Camille Przewodek Workshops

If you’re a regular reader of this blog, you know that I often study with Camille Przewodek, a fantastic plein air colorist painter from Northern California. I recently chronicled my workshop experience with her in Kauai (1, 2, 3, 4, 5). She’s a great teacher, and has such a unique perspective on color, I can highly recommend her. You’ll learn things about color you just won’t learn in a typical workshop.

There are still spaces remaining in Camille Przewodek’s final 2008 workshops — Sept 15-19 and Sept 29-Oct 3, in Petaluma CA.

Click here for the flyer.

Enjoy! Let me know if you sign up.

An afternoon at Rodeo Beach

It was a beautiful day yesterday. I packed my car with my easel and Gracie, and headed over the Golden Gate from San Francisco to Marin. At the end of Mitchell Road, you’ll find the Rodeo Lagoon and Beach, all part of Fort Cronkhite. This fort was built in haste at the start of World War II, for an enemy that never came (hmm…that sounds familiar).

This beach is normally extremely windy, so it’s a rare day I can set up here to paint. Just a simple painting that I hope captures the day. Enjoy! This painting is available in my online store for a special price, $100 (includes shipping).


AVAILABLE IN MY ONLINE STORE FOR JUST $100

Backlit Bluffs (California Coast)

I painted this from an image in my library. I believe it was taken in San Luis Obispo, during one of their plein air events.  I’m really enjoying a focus on large shapes where I can focus on color, value and design.  I’m also getting looser with my brushwork, which is another skill I’m honing.

Enjoy!

Backlit Bluffs (California Coast), Oil on Linen, 10×8″

Facebook Fans

I’m leveraging my tech + marketing background to try a few more tricks on social networking site, FacebookI’ve written before about my Facebook Ads test.  I’ve been moderately happy with the results. My new test involves Facebook’s “Fan” pages.  Just as you can “friend” an individual, you can “fan” a brand or person you like, like the iPhone or your favorite TV show.  This allows you to get updates from that brand/person/product in your Facebook Newsfeed, just as you get updates from your friends.

Check it out, let me know what you think, oh…and “Fan me!” (click “Become a Fan” in the right-hand side bar of the page).

Painting a smoke-filled landscape

I had all week off work, so spent it with a group of long-time friends at Alta Lake, in the Sierras. Unfortunately, the fires continue across the state, including two near the lake. The smoke was particularly heavy in the mornings, which is when I painted this.

To make the most of it, painting a smoke-filled landscape provides ideal conditions for practicing aerial perspective, the ability to represent distance in the 2-dimensional world of the canvas. Basically, that effect is achieved by graying out color, making in more blue, and brining values closer together. The bend in this lake is only about 200 yards, but it looks much further due to the heavy smoke. I also warmed the sky a bit to play off the blues, give the feeling of distant fire, and to have an area of warmth to balance the lower right ground, which was in full sun.

Smoke on Alta Lake – Oil on Linen – 8×10″

Want to see more paintings done during wildfires? Check out Camille Przewodek’s website in the “new” section (scroll to bottom). If you have some, add comments with links to your own images.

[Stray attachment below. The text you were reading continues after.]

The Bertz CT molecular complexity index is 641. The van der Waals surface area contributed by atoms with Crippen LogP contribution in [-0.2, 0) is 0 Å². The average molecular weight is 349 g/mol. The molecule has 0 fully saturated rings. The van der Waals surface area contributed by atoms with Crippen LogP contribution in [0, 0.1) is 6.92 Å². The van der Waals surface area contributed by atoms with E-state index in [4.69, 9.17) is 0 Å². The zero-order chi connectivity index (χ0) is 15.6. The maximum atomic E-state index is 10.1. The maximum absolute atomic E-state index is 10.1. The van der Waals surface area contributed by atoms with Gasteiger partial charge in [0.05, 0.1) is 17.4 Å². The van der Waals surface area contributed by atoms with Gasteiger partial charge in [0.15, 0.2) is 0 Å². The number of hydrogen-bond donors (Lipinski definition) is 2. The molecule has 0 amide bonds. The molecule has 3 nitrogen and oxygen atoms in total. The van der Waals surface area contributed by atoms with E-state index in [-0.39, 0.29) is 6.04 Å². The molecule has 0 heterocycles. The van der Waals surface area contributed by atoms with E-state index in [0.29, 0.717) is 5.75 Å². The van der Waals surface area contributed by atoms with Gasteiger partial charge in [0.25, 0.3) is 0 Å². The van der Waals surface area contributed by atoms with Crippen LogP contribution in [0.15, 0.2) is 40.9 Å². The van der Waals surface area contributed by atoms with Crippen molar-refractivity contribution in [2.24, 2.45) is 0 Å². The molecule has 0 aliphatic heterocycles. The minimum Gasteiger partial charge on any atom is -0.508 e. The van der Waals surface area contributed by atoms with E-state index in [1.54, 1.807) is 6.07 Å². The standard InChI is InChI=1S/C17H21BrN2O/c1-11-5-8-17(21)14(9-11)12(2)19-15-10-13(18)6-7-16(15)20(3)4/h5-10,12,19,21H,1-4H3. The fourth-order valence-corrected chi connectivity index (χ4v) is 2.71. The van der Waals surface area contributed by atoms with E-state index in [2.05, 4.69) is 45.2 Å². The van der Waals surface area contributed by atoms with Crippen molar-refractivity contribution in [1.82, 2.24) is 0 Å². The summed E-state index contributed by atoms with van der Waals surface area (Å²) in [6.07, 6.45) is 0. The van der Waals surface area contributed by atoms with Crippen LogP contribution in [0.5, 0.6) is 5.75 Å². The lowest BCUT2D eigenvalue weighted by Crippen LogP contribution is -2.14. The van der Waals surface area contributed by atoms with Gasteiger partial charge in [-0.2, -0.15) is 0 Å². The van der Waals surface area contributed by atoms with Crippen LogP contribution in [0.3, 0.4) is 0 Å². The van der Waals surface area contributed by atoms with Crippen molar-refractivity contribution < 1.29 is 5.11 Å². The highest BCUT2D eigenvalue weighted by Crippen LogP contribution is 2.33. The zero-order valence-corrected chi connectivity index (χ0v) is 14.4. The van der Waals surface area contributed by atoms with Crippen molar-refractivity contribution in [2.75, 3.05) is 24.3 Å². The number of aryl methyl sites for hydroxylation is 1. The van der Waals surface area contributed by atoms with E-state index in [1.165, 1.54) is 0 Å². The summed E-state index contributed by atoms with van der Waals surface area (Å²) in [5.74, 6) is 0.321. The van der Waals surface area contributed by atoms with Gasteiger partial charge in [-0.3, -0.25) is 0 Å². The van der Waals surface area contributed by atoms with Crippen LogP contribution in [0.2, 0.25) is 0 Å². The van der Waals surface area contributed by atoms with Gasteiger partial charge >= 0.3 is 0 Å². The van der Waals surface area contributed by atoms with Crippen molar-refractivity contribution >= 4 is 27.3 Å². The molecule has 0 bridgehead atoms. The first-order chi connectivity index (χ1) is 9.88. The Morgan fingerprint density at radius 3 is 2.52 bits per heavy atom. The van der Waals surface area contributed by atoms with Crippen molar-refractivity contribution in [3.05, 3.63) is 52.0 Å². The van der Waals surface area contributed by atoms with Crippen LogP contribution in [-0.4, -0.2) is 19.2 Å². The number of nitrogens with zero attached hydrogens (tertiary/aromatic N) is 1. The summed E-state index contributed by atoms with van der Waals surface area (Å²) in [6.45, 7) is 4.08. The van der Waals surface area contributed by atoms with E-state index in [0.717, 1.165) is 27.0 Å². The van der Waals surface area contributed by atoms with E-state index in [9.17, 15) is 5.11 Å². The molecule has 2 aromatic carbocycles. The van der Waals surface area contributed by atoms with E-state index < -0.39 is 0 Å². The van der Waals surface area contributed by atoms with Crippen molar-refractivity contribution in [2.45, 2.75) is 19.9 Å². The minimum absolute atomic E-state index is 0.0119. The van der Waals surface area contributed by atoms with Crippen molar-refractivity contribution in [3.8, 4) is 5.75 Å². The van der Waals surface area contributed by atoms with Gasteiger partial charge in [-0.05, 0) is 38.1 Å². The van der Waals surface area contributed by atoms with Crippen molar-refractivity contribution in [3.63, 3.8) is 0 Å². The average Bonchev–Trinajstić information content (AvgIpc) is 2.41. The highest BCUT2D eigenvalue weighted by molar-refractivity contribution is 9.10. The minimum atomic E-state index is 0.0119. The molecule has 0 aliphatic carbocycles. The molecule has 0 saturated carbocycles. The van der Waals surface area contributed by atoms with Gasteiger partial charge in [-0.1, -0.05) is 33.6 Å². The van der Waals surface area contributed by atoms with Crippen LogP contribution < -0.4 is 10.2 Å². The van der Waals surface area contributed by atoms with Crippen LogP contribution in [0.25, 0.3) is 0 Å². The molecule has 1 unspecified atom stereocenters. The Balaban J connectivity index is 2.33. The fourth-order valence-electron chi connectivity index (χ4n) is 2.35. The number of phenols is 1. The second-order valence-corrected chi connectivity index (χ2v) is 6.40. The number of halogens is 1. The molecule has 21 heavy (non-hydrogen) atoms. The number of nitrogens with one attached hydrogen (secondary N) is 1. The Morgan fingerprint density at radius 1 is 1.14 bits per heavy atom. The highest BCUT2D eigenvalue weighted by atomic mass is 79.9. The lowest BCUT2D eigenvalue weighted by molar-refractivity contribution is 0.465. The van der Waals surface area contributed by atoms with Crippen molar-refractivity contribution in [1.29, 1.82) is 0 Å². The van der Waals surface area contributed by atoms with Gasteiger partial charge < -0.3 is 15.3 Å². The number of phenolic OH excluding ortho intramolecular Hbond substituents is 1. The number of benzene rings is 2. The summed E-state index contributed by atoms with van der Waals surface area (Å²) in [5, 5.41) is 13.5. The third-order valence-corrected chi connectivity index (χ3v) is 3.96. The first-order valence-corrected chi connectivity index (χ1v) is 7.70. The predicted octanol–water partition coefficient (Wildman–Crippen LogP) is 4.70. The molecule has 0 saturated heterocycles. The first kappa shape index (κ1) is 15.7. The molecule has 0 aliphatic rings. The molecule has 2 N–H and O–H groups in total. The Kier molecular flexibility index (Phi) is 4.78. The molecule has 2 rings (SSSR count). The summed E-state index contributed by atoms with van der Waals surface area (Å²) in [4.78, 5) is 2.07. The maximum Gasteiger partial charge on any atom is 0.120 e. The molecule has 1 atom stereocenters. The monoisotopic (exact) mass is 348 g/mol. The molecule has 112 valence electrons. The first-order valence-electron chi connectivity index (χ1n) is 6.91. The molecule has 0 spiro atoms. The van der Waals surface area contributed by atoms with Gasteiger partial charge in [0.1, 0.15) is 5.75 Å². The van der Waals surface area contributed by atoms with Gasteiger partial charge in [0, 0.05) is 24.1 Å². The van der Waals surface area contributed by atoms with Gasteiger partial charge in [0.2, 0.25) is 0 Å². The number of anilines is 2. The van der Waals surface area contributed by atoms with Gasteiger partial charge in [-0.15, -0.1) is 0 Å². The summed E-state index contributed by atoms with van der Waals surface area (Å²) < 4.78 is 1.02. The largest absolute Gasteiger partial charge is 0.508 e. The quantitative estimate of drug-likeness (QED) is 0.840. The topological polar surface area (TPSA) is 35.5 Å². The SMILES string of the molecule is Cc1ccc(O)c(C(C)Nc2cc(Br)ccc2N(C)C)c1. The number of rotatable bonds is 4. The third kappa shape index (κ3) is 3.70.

Back to the figure

I am enjoying a renewed interest in the figure after meeting David Germard at his recent Mission district open studio. David has a nice selection of male model’s, which is difficult to find as most groups focus on the female figure. Today’s model works annonymously, so I will call him “M”.

“M” (Back) – Oil on Linen – 12×10″

I really like the model’s expression in this one. I wasn’t able to finish, but at least got a good start on the head.

“M” Portrait (unfinished) – Oil on Linen – 16×12

More coastal ice plant

Like the previous painting (Sunset, Buena Vista Park), I started this coastal painting by laying in the most intense colors first, and working out. I followed this approach in a previous coastal ice plant painting a few weeks ago. I think this is similar to how I’ve seen some painters–particularly figuaritve–start with the center of interest and work outward. It’s just another technique to try.

I think the shadows may be too dark in value…I may try editing it in photoshop to see what it would look like lighter. A large contrast in value is not always needed to indicate strong, direct sunlight.

Coastal Ice Plant – Oil on Linen – 11×14″

Sunset, Buena Vista Park

I remember the day I took the reference photo for this shot, while walking Gracie through Buena Vista park. The light and shadow was just at the right spot on the path.

To get these colors to “sing”, after my initial wash block-in (of Alizarin Crimson + Sap Green), I started by laying down the most intense color first, such as Fire Red directly out of the tube. Then I related all other colors to those initial spots.

Enjoy!

Sunset, Buena Vista Park – Oil on Linen – 9×12″

Napa Glow

I remember this day so well! Mike and I went to Napa Valley for last Valentine’s day holiday for a long weekend. After visiting Copia (where we learned how to make hot chocolate and home-made marshmallows in a cooking class), we played fetch with Gracie in a field behind Copia beside what I guess is the Napa river. My reference photo for this painting was taken a bit later, so the light even warmer.

I think this represents where I’m going. Continuing to losen up, being more expressive. What do you think?

Napa Glow, Oil on Linen, 8×10″

Mike and Gracie on that day…me, behind the camera as usual 🙂

The painting adventures of Ed Terpening